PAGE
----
[09:20:21] SMERCONISH: A new video is both shedding light and raising new questions about the fatal police shooting of a black man in Charlotte, North Carolina. The death of Keith Lamont Scott on Tuesday fueled so much unrest that the city had to impose a curfew. And then yesterday, Friday, the victim's family's lawyers released this dramatic cell phone video taken by his wife Rakeyia Scott showing her pleas to her husband and to the officers. Be forewarned, it is graphic.


RAKEYIA SCOTT, KEITH LAMONT SCOTT'S WIFE: Don't shoot him. Don't shoot him. He has no weapon. He has no weapon. Keith, Keith. Don't you do it. Did you shoot him? Did you shoot him? Did you shoot him? He better not be (EXPLETIVE DELETED) dead. He better not be (EXPLETIVE DELETED) dead.

(END VIDEO CLIP) SMERCONISH: Trying to sort out what's on that video, including the police claim that a weapon was recovered from the scene with Scott's DNA on it, many are demanding the police release their own videos of the encounter including the city's mayor and Hillary Clinton.

To discuss the legal ramifications of this messy situation, joining me now is defense attorney Mark O'Mara.

Mark, here's my first question. If a gun has been recovered and if police video supports the cops, shouldn't that information have been released immediately so as to spare the city the spread of rumor, protest and violence of the last couple of days?

MARK O'MARA, CNN LEGAL ANALYST: Agreed that it may have had that type of an impact. But the problem with it is that, Michael, you and I have talked about this, the investigation that's on going into whether or not the shooting was justified, has got to be complete in a good and defendable way. So what they're doing, generally speaking, is they keep everything in-house until they have a full view of what happened.

For example, we wouldn't be happy if they just showed us the picture of what looks to be what looks like it might be a gun. Then people would be upset. People would be upset if they saw a picture of the gunshots into Keith. So we understand that the video in today's day and age is what everybody wants to see. And quite honestly, being in day six or seven of this, it is probably time to release the video, but we do have to give them some consideration that the overall investigation has got to be done in a complete and defendable way.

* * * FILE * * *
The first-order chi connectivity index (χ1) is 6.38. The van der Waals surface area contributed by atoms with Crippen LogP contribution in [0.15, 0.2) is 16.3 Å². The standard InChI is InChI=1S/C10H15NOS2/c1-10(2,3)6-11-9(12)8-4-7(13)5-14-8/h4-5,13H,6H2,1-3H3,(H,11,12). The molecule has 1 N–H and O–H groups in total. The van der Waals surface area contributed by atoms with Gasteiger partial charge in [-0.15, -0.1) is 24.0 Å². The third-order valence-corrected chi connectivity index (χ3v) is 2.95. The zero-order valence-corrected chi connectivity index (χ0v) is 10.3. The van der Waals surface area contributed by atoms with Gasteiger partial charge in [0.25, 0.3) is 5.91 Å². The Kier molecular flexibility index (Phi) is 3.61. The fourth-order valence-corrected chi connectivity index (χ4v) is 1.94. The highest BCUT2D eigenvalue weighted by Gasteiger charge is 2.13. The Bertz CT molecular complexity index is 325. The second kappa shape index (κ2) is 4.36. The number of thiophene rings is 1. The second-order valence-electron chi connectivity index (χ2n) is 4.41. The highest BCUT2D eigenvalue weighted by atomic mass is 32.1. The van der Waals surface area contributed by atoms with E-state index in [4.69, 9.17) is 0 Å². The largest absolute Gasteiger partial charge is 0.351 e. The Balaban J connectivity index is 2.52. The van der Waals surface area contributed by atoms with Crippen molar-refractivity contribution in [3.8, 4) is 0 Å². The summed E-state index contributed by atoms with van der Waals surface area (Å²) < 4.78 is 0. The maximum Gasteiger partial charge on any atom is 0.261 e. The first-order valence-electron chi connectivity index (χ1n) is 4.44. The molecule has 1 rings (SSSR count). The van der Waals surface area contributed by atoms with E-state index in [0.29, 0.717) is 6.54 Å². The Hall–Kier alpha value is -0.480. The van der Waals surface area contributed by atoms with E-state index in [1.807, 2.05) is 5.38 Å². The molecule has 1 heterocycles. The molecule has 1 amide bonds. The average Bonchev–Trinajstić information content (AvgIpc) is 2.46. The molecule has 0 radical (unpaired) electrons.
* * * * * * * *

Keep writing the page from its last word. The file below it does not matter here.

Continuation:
SMERCONISH: I would -- I would I guess counter and say I think there's a balancing act here. If the city is burning based on false information, then you err on the side of releasing information that explains to the public, hey, it didn't go down the way you think it did.

O'MARA: Well, and we know in Tulsa they did that and it helped. They also did that in Cincinnati with the Sam DuBose shooting and it helped. I agree, six days were well along into the investigation. Because if you think about it, the video -- the failure to release the video is to make sure that the witnesses who saw this scene occur are not impacted negatively by what they see in the video. We are well past that stage. If Charlotte cannot have any piece without the video being released, it is not such a significant piece of evidence that it needs to be maintained secret.

And on the other hand, let's not forget, unfortunately as the chief said, this video is not going to be dispositive of very much anything once it is released. We're not going to have certainty from a video that's going to be all the more boring forensic evidence that's going to prove the case up whether or not the case or the shooting was justified.

SMERCONISH: And finally, on the issue of whether law enforcement acted reasonably, isn't it significant that they repeatedly said, drop the gun, drop the gun, drop the gun, because that would seem, Mark, to evidence that in their minds at the time they believed him to be armed?

O'MARA: Yes. And you know, the video -- first of all, it's so sad to watch a video of a woman watching her husband be killed, just to begin with.


O'MARA: But when we look at the forensic evidence in that video, here's what we see. She may be telling him that he has a TVi. Even if they understood that, that's questionable that now they're dealing with a subject who may be mentally unbalanced because of a brain injury. Then she says they're taking medication. Another concern for cops if they cognitively could understand that.

But, you're right, Michael, most significantly, even though she is saying he doesn't have a gun, five or six times those cops are telling him to drop the gun, which means they believed he had a gun. Whether or not there's DNA evidence on a gun that they say they found, at the moment the decision was made to use deadly force by the officers, if they had reasonable belief that they were in fear of great bodily injury because he gets out of car with what they perceive to be a gun, the shooting is justified.

SMERCONISH: Mark O'Mara, thank you as always for your analysis.